An Elk Grove man apparently drowned on his birthday Sunday when he failed to surface after sliding down a waterfall into a Nevada County swimming hole.
Omar Chaar, who turned 25 years old Sunday, hiked into the Emerald Pool, a popular summer destination where young people jump and flip from high cliffs into the green water of the South Yuba River – or slide down a waterfall.
His father, Ramez Chaar, said Tuesday that Omar slid into the large pond about 1 p.m. as his friends watched. He never surfaced.
The Nevada County Sheriff’s Office said Tuesday that a search failed to find Omar Chaar. Authorities are reluctant to put divers in gear into the water directly under the falls because of the danger from intense water pressure and possible tree branch snags.
Sign Up and Save
Get six months of free digital access to The Sacramento Bee
“I would not recommend anyone slide down the waterfall,” said sheriff’s Capt. Jeff Pettitt.
In September 1984, a 20-year-old Davis man disappeared after sliding over the same 10-foot waterfall, according to a Sacramento Bee story. The body of Richard Douglas Holmes, 20, was pulled by divers from 30 feet of water of Emerald Pool at an elevation of about 5,000 feet, 25 miles east of Nevada City.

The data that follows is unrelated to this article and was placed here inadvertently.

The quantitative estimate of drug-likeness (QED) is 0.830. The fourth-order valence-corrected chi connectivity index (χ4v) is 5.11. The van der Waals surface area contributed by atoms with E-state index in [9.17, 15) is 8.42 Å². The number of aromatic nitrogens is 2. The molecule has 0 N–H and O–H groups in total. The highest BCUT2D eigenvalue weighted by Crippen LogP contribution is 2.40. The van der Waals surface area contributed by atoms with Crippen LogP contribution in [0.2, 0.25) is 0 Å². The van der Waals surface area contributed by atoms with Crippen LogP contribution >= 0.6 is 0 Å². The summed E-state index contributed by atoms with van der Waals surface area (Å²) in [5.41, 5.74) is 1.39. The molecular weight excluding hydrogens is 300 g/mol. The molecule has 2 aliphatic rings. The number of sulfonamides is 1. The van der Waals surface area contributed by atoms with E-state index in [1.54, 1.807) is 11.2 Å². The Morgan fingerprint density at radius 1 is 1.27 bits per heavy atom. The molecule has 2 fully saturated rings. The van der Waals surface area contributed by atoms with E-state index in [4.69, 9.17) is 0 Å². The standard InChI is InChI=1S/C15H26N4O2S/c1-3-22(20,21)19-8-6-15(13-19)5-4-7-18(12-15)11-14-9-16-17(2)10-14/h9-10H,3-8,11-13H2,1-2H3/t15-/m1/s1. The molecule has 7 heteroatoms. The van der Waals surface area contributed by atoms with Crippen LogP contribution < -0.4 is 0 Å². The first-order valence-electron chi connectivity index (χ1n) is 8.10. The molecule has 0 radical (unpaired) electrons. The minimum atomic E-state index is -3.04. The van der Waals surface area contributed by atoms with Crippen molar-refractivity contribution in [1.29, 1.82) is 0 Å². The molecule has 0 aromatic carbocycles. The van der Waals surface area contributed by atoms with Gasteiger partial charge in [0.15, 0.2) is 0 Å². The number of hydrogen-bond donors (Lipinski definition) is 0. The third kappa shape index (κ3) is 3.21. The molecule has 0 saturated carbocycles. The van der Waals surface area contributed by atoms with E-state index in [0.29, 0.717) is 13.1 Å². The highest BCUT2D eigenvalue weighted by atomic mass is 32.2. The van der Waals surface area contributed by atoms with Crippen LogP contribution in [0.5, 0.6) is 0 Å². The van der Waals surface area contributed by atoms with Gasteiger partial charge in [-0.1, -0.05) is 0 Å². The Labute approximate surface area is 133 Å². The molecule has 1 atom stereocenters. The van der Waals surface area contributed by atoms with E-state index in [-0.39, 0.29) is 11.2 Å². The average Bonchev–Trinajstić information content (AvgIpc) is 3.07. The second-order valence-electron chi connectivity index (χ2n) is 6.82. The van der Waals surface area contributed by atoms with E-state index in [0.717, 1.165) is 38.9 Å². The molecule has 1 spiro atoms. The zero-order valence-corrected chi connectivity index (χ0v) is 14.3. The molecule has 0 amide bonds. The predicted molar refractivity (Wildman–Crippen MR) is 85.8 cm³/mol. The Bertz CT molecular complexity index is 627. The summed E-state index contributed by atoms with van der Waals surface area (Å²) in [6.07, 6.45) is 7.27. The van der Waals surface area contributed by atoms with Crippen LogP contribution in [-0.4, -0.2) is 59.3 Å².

Pettitt said people have been injured in jumps from the cliffs when the water was too shallow. “We pull a lot of injured people out of there who have jumped,” he said.
Others are killed or injured from being held under by water pressure. Even at low flows, the river is deadly, said Pettitt.
“This group, it is my understanding, were using the waterfall as a water slide,” said Pettitt. “I don’t know how popular that is, but in this case it had a tragic ending because of the hydrology of the water entering the pool.”
Ramez Chaar said his son went to the pool with three friends. Nearly every Sunday, Omar Chaar had been going with his friends to different recreation spots for hikes or to play sports.
“Instead of going to the right when he hit the water, he was pushed by the water or by mistake he went to the left,” said Ramez Chaar. “On the left, there is a kind of hole. It is a very dangerous area. His friends could do nothing at all. They called for help.”
Chaar said there should be a sign to warn people of the swimming dangers.
Omar Chaar, a strong swimmer, is a biochemistry student at California State University, Sacramento, his father said. He spent the day before the trip studying for an exam.
Chaar graduated from Franklin High School.
“We couldn’t celebrate his birthday,” said his father. “The cake is still waiting for him. It doesn’t look good.”